“We will have new business incentives to reward you more handsomely and aggressively to help us in share gains and top line growth,” Cook said. Other new incentives will include rebates for attaching Dell ProSupport services to hardware, and for bundling Dell Data Protection encryption into sales.
Cook indicated additional training and capability initiatives will be forthcoming as well.
“We won’t just focus on product competencies, but also in the context of solutions and services, so you can deliver that end-to-end solutions capability,” she said. This includes Dell’s first partner services competency, around Dell ProDeploy deployment services, which is live now, and is of sufficient importance to get its own story here.
“Differentiating yourself by garnering these capabilities will indicate you can do more than just architect and sell, by doing the deployment services as well,” Cook said. “We want to make sure you have an opportunity to participate on the services front.”
Dell will also launch a formal services provider program, and other new competencies are coming soon.
“This is a call to action to update your competencies now to prepare for new solution competencies that will be available in Q1,” Cook said.
More software training is also coming.
“There will be more software product training we will launch including product adjacency, bringing in multiple assets and multiple capabilities,” Cook said. Training reach will also be extended by enlisting some distributors as Dell Authorized Training Partners, although details of this remain slim at this time.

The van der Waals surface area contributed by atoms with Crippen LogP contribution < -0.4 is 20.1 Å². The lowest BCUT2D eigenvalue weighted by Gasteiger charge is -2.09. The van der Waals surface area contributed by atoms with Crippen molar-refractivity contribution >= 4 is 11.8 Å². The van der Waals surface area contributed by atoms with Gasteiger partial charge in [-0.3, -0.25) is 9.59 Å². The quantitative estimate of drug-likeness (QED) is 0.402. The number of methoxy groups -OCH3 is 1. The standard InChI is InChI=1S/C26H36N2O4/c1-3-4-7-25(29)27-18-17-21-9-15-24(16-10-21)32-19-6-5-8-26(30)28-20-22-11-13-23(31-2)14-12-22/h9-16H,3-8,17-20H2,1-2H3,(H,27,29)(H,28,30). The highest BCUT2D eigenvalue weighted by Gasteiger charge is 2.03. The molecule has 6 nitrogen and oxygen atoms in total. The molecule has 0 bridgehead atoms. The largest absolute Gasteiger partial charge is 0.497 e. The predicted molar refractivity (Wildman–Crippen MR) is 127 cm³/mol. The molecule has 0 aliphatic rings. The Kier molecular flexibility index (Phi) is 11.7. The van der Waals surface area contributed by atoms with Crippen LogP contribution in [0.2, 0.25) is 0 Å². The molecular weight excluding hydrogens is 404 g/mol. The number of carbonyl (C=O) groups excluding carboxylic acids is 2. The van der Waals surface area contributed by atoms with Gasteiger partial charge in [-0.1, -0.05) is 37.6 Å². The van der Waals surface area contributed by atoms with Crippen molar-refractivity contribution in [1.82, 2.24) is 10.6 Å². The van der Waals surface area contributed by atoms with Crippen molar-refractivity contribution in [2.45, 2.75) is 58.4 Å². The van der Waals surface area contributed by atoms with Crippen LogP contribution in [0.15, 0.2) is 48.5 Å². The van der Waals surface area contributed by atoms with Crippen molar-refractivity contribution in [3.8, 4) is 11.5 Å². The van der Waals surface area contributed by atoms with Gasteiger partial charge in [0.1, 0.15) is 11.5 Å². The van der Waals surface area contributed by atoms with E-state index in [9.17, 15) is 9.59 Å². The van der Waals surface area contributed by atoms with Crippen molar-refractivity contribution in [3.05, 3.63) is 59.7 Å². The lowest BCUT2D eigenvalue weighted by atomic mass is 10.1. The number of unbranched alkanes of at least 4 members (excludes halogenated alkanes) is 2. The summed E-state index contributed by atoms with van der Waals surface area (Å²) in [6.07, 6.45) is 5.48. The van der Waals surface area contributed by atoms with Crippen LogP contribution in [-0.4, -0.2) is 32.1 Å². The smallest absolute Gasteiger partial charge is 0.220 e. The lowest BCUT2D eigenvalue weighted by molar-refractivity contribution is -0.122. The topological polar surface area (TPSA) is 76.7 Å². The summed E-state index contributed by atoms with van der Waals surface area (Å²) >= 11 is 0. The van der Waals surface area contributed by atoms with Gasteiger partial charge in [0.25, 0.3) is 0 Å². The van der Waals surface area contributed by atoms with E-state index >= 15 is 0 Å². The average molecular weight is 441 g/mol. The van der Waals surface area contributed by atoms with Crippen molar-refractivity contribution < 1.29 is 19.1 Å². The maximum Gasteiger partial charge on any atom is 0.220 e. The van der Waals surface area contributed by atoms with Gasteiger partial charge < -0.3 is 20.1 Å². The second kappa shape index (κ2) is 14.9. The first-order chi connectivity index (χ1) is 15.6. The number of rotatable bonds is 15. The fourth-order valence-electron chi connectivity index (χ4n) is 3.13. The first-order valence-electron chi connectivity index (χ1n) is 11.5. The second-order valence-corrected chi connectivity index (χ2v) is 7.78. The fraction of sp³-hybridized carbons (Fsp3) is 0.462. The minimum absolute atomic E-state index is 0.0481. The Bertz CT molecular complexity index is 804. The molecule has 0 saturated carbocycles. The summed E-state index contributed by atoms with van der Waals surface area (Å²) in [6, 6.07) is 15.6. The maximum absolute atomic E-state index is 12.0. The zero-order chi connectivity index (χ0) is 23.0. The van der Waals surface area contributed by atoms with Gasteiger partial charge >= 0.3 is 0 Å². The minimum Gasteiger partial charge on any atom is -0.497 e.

While Cook did not any announce any new Dell blueprints, she stressed that the over 13 engineered solutions and over 20 reference architectures compiled to date as part of Dell’s partnering software solutions strategy is something partners can take advantage of.
Cook noted as well the salience to the channel of the Scale-Ready payment model being announced to help sell the new Cloud Platform System Standard co-engineered with Microsoft. It lets customers avoid an upfront long term commitment and letting them experience hybrid cloud usage levels before committing to the purchase.
“This is an important addition to help you adapt to the as-a-service trend,” she told partners.
Dell Financial Services is another area partners need to exploit, she added.
“We have brought DFS as a tool to you and your customers, not just in traditional leasing but in added credit capacity, and extended payment terms,” she said.
“DFS is a really exciting piece of our business right now,” De Foe said. “Partner leases grow dramatically year over year, with over four million in referral fees now going back to the partners. That will continue to accelerate.”
While Dell has stressed repeatedly the benefits they have received from going private over the last two years, De Foe also indicated something that has received relatively little emphasis, that Dell’s channel strategy has benefited a great deal from it.
“Going private has helped us forward-look,” he said. “As a public company, we used to plan for a quarter to 6 months out. Now I have a five year look for the US and channel and came out with a five year project for storage specialists, systems consultants, technical sales representatives and channel account managers. We wouldn’t have had five year plans before. We would have directional discussions.”